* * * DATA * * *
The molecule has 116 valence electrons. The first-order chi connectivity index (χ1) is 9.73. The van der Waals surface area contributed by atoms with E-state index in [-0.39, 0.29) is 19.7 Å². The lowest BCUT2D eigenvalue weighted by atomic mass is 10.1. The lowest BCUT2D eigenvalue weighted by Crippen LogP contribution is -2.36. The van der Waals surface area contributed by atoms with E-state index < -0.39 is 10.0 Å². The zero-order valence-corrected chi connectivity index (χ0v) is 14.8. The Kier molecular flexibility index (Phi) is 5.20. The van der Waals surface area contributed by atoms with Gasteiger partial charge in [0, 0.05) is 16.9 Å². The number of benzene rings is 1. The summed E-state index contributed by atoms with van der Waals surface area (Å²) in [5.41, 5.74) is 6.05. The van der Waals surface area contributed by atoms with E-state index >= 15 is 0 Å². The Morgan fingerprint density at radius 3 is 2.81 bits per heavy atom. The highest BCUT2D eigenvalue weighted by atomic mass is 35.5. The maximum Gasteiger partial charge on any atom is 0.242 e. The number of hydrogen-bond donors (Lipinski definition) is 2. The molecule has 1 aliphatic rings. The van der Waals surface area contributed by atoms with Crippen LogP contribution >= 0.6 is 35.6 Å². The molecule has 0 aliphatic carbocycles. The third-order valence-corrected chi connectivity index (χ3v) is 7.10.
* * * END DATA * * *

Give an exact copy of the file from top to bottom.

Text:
The molecule has 116 valence electrons. The first-order chi connectivity index (χ1) is 9.73. The van der Waals surface area contributed by atoms with E-state index in [-0.39, 0.29) is 19.7 Å². The lowest BCUT2D eigenvalue weighted by atomic mass is 10.1. The lowest BCUT2D eigenvalue weighted by Crippen LogP contribution is -2.36. The van der Waals surface area contributed by atoms with E-state index < -0.39 is 10.0 Å². The zero-order valence-corrected chi connectivity index (χ0v) is 14.8. The Kier molecular flexibility index (Phi) is 5.20. The van der Waals surface area contributed by atoms with Gasteiger partial charge in [0, 0.05) is 16.9 Å². The number of benzene rings is 1. The summed E-state index contributed by atoms with van der Waals surface area (Å²) in [5.41, 5.74) is 6.05. The van der Waals surface area contributed by atoms with E-state index >= 15 is 0 Å². The Morgan fingerprint density at radius 3 is 2.81 bits per heavy atom. The highest BCUT2D eigenvalue weighted by atomic mass is 35.5. The maximum Gasteiger partial charge on any atom is 0.242 e. The number of hydrogen-bond donors (Lipinski definition) is 2. The molecule has 1 aliphatic rings. The van der Waals surface area contributed by atoms with Crippen LogP contribution >= 0.6 is 35.6 Å². The molecule has 0 aliphatic carbocycles. The third-order valence-corrected chi connectivity index (χ3v) is 7.10.